Schaghticoke Indians of Kent, Conn., Inc. v. Potter

Decision Date05 March 1991
Docket NumberNo. 14005,14005
Citation587 A.2d 139,217 Conn. 612
CourtConnecticut Supreme Court

Grace M. Dodier, Asst. Atty. Gen., with whom were Robert B. Teitelman and Joseph Rubin, Asst. Attys. Gen., and, on the brief, Clarine Nardi Riddle, then Atty. Gen., for appellants (intervening plaintiffs).

William R. Breetz, with whom were Iris J. Brown and, on the brief, Lewis K. Wise, Hartford, amici curiae.

Richard B. Stewart, Asst. Atty. Gen., Stanley A. Twardy, Jr., U.S. Atty., New Haven, Carl Schuman, Asst. U.S. Atty., New London, Robert L. Klarquist and Edward J. Shawaker, Washington, D.C., filed a brief, for U.S. as amicus curiae.

Julia T. Bradley, New Haven, filed a brief, for Indian Law Project as amicus curiae.


COVELLO, Associate Justice.

This appeal concerns the right of the state of Connecticut to intervene in a dispute between an Indian tribe and its alleged tribal chief. The dispositive issue is whether Connecticut courts can exercise civil jurisdiction over actions involving only Schaghticoke Indians and relating solely to the Schaghticoke reservation. This, in turn, depends on: (1) whether federal law preempts the exercise of state civil jurisdiction over the Schaghticoke reservation; or (2) whether the residual sovereignty of the Schaghticoke tribe acts as an independent bar created by federal law to the jurisdiction of the state courts. We conclude that the record is inadequate to determine either issue and therefore remand the case to the trial court for further proceedings.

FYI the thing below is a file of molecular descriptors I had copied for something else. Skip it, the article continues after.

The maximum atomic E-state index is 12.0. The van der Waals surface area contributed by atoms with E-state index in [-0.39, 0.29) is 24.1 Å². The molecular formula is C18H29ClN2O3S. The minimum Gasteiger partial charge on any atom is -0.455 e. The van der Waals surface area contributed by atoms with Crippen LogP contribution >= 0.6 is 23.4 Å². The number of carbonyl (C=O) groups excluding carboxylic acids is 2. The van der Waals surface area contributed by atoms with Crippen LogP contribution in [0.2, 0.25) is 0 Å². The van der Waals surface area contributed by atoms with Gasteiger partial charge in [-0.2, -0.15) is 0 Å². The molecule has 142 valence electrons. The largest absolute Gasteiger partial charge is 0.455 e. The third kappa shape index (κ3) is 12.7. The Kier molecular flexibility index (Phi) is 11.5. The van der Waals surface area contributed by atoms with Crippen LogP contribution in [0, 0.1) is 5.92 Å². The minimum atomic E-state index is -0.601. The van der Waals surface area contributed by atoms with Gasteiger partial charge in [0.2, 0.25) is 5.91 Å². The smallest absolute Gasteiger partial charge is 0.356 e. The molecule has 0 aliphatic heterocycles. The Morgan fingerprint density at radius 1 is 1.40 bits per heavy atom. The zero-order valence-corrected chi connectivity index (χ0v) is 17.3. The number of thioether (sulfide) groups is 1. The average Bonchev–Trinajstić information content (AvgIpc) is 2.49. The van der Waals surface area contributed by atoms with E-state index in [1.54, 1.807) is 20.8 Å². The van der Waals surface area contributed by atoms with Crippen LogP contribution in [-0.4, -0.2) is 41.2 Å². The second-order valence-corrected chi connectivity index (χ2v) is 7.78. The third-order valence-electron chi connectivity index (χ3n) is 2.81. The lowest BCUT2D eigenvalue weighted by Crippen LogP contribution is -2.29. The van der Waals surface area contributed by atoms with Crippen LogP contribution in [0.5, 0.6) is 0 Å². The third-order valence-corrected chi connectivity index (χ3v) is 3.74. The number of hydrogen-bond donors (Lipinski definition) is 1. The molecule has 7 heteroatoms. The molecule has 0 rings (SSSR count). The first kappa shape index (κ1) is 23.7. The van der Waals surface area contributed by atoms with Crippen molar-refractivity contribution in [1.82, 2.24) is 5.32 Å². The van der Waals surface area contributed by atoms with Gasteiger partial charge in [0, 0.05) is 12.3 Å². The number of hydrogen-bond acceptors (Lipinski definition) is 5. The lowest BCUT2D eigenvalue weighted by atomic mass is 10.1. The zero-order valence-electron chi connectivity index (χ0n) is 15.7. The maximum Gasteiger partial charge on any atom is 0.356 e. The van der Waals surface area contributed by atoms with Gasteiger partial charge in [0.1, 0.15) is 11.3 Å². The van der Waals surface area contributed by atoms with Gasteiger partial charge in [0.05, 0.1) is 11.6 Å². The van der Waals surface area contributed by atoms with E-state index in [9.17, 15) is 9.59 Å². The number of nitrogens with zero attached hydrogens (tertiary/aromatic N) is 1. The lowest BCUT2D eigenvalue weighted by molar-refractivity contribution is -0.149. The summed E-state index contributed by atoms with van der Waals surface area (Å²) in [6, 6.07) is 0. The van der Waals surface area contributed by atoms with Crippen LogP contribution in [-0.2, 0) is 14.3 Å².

On September 22, 1987, the plaintiff, Schaghticoke Indians of Kent, Connecticut, Inc., filed a complaint in the Superior Court seeking damages from the defendant Potter 1 and the defendant Russell. The complaint alleged that on September 29, 1984, Alan Russell, claiming to be the chief of the Schaghticoke Indian Tribe, signed a contract with Keith Potter, a non-Indian. In the contract Russell authorized Potter to cut and remove 30,000 board feet of timber in a manner designed to preserve the integrity of the Indian reservation. The complaint further alleged that Potter had cut in excess of 250,000 board feet of timber and had caused significant collateral damage to reservation lands. The plaintiff further claimed that the defendant Russell had failed to account for the proceeds for the sale of the timber and had failed to obtain the consent and approval of the tribal council to the contract.

On July 29, 1988, the state of Connecticut and the Department of Environmental Protection (DEP) moved to intervene claiming that, pursuant to General Statutes 47-65, the commissioner of the DEP had the duty to protect Indian reservation land and to assure that the value of the lost timber was placed in the tribal fund accounts.